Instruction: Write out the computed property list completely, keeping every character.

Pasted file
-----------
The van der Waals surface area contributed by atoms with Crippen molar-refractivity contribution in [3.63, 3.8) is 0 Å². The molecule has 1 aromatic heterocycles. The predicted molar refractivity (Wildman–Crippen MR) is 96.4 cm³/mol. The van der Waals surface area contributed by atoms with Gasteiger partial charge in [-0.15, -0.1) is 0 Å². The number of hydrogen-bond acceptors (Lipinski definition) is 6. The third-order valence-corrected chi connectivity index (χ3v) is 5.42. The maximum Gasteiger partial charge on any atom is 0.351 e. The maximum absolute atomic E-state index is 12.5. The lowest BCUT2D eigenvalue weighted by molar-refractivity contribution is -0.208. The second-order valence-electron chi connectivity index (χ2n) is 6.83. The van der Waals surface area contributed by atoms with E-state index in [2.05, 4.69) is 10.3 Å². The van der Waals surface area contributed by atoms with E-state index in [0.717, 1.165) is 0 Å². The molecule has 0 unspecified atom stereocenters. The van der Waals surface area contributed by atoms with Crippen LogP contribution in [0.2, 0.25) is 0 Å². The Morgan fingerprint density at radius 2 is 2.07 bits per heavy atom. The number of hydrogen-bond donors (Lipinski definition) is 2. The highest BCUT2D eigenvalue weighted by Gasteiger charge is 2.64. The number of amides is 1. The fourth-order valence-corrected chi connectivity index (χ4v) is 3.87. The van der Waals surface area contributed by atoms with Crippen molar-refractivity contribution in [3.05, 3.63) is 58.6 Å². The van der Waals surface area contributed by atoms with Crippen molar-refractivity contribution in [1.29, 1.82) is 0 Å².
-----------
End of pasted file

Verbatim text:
The van der Waals surface area contributed by atoms with Crippen molar-refractivity contribution in [3.63, 3.8) is 0 Å². The molecule has 1 aromatic heterocycles. The predicted molar refractivity (Wildman–Crippen MR) is 96.4 cm³/mol. The van der Waals surface area contributed by atoms with Gasteiger partial charge in [-0.15, -0.1) is 0 Å². The number of hydrogen-bond acceptors (Lipinski definition) is 6. The third-order valence-corrected chi connectivity index (χ3v) is 5.42. The maximum Gasteiger partial charge on any atom is 0.351 e. The maximum absolute atomic E-state index is 12.5. The lowest BCUT2D eigenvalue weighted by molar-refractivity contribution is -0.208. The second-order valence-electron chi connectivity index (χ2n) is 6.83. The van der Waals surface area contributed by atoms with E-state index in [2.05, 4.69) is 10.3 Å². The van der Waals surface area contributed by atoms with E-state index in [0.717, 1.165) is 0 Å². The molecule has 0 unspecified atom stereocenters. The van der Waals surface area contributed by atoms with Crippen LogP contribution in [0.2, 0.25) is 0 Å². The Morgan fingerprint density at radius 2 is 2.07 bits per heavy atom. The number of hydrogen-bond donors (Lipinski definition) is 2. The highest BCUT2D eigenvalue weighted by Gasteiger charge is 2.64. The number of amides is 1. The fourth-order valence-corrected chi connectivity index (χ4v) is 3.87. The van der Waals surface area contributed by atoms with Crippen molar-refractivity contribution in [3.05, 3.63) is 58.6 Å². The van der Waals surface area contributed by atoms with Crippen molar-refractivity contribution in [1.29, 1.82) is 0 Å².